Heart sampler

This sampling of hearts from your friends and online buddies was assembled for you PCD readers as a valentine.

You’ll also see Ron Lehocky’s collection of favorite hearts made in his project’s nearly 10-year history. His total has reached 29,600. Now that’s true love! You can purchase hearts and help the KidsCenter by emailing Ron or contacting him on Facebook.

In case you missed his how-to video, watch here as Ron and his hands tell the story.

A caption is incorrect! The third pair of earrings are Louise Smith’s (Swanwalk), not StaciLouise. Got my Smiths mixed.

Broken hearts

Damm on PCDaily

This Broken Heart from Christine Damm has it all – spikes and blood, distressing and piercing, a hole that’s crudely mended. It radiates both pain and excitement. The wires wiggle like new shoots.

The only clue Christine offers is the Kahlil Gibran quote that accompanies the photo on Pinterest, “How shall my heart be unsealed unless it be broken?”

Throughout the season I gather a stash of polymer hearts that I’ll share with you tomorrow. This one, however, deserved a category all its own and a day to think about broken hearts.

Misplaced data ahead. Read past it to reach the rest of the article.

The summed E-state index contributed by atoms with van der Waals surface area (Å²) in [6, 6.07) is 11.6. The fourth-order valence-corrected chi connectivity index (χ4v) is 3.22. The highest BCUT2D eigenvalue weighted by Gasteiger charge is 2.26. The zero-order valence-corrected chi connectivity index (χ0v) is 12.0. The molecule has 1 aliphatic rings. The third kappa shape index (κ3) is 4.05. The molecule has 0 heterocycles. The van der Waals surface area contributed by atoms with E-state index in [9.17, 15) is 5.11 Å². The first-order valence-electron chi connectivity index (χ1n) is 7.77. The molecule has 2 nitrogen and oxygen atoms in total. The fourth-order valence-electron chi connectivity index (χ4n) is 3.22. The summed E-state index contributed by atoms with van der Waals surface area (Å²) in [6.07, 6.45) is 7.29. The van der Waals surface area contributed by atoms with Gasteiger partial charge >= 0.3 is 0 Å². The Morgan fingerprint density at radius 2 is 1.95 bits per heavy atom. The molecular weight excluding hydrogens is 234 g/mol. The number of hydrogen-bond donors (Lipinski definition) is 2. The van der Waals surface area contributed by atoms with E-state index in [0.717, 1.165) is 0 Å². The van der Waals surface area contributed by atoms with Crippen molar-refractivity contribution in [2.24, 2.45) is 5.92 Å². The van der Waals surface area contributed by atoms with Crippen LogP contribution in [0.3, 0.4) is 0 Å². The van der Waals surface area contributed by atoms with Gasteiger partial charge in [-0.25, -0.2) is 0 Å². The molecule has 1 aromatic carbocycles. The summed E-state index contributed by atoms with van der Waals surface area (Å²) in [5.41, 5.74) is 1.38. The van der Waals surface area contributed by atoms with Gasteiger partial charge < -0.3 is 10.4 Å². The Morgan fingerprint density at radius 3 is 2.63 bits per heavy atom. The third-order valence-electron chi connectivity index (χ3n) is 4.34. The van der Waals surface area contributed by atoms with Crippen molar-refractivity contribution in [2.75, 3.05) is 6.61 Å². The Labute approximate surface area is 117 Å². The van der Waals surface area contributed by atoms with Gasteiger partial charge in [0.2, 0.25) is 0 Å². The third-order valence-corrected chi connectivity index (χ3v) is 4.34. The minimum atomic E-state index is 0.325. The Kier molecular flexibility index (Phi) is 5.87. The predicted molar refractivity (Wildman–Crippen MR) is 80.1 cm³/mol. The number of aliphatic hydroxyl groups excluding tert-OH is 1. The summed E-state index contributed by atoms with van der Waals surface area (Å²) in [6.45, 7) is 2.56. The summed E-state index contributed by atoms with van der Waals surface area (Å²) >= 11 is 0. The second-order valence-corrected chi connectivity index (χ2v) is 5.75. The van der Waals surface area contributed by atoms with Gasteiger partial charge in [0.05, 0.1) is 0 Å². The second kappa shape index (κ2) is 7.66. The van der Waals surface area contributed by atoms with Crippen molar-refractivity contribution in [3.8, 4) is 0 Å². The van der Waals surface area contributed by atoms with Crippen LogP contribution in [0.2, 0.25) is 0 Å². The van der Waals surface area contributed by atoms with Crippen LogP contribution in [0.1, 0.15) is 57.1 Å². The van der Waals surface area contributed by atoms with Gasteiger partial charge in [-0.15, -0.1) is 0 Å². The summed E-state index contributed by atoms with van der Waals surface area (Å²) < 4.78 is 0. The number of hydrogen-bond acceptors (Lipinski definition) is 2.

Celtic cutout bowl

Bonham on PCDaily

Vermont’s Mags Bonham has some techno tricks up her sleeve that she’ll be teaching on Friday evening at the Cabin Fever confab in Maryland. The polymer layers for this 4″ green bowl were drawn on her computer and cut with her Silhouette machine.

Here she builds up contrasting layers to boost the thin clay’s strength. The bowl has a Celtic look perfect for St. Patricks Day.

Bonham on PCDaily

Mags started running polymer through her cutter in order to make the hops charms that she creates for her beer gear. She sells beer-themed items on Etsy and on the artisan beer circuit.

Mags expanded her repertoire to flowers and has taught a Silhouette/polymer how-to lesson on Craftcast. Now she’s adding bowls. What next? Read more on her Facebook page, on Flickr and on Pinterest.

Polymer tropical breezes

Dever on PCDaily

Jeff Dever is premiering new pieces that blow in on tropic breezes. These gems are for the BIJOUX! 2015 in West Palm Beach, Florida. It’s the fourth annual exhibition and sale of The Norton Museum of Art. The earrings and bangle shown here are part of Jeff’s offerings.

Dever on PCDaily

Forty-four international contemporary jewelry artists were invited to the event which runs from February 25 to March 1.